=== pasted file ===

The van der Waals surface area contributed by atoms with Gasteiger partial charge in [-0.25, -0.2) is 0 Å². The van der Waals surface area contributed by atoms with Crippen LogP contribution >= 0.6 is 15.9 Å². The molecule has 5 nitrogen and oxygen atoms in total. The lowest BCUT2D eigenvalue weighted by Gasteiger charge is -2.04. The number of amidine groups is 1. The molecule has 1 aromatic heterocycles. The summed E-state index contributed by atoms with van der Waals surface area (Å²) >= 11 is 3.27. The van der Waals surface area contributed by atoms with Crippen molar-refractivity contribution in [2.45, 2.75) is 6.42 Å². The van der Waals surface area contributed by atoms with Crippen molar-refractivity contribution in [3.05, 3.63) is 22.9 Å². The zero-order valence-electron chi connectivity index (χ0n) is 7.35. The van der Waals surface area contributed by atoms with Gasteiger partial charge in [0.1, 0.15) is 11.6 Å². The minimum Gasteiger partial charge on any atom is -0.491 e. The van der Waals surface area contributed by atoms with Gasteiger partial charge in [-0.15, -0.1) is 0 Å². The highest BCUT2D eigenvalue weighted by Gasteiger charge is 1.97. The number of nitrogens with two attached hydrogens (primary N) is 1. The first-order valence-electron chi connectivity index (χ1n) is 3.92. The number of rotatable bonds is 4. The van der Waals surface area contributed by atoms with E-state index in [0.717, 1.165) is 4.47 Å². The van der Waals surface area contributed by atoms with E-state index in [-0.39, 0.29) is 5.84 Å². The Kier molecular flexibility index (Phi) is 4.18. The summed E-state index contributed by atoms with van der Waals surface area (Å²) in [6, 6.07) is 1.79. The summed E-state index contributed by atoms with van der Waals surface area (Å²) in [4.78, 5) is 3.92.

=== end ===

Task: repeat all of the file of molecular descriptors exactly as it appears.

The van der Waals surface area contributed by atoms with Gasteiger partial charge in [-0.25, -0.2) is 0 Å². The van der Waals surface area contributed by atoms with Crippen LogP contribution >= 0.6 is 15.9 Å². The molecule has 5 nitrogen and oxygen atoms in total. The lowest BCUT2D eigenvalue weighted by Gasteiger charge is -2.04. The number of amidine groups is 1. The molecule has 1 aromatic heterocycles. The summed E-state index contributed by atoms with van der Waals surface area (Å²) >= 11 is 3.27. The van der Waals surface area contributed by atoms with Crippen molar-refractivity contribution in [2.45, 2.75) is 6.42 Å². The van der Waals surface area contributed by atoms with Crippen molar-refractivity contribution in [3.05, 3.63) is 22.9 Å². The zero-order valence-electron chi connectivity index (χ0n) is 7.35. The van der Waals surface area contributed by atoms with Gasteiger partial charge in [0.1, 0.15) is 11.6 Å². The minimum Gasteiger partial charge on any atom is -0.491 e. The van der Waals surface area contributed by atoms with Gasteiger partial charge in [-0.15, -0.1) is 0 Å². The highest BCUT2D eigenvalue weighted by Gasteiger charge is 1.97. The number of nitrogens with two attached hydrogens (primary N) is 1. The first-order valence-electron chi connectivity index (χ1n) is 3.92. The number of rotatable bonds is 4. The van der Waals surface area contributed by atoms with E-state index in [0.717, 1.165) is 4.47 Å². The van der Waals surface area contributed by atoms with E-state index in [-0.39, 0.29) is 5.84 Å². The Kier molecular flexibility index (Phi) is 4.18. The summed E-state index contributed by atoms with van der Waals surface area (Å²) in [6, 6.07) is 1.79. The summed E-state index contributed by atoms with van der Waals surface area (Å²) in [4.78, 5) is 3.92.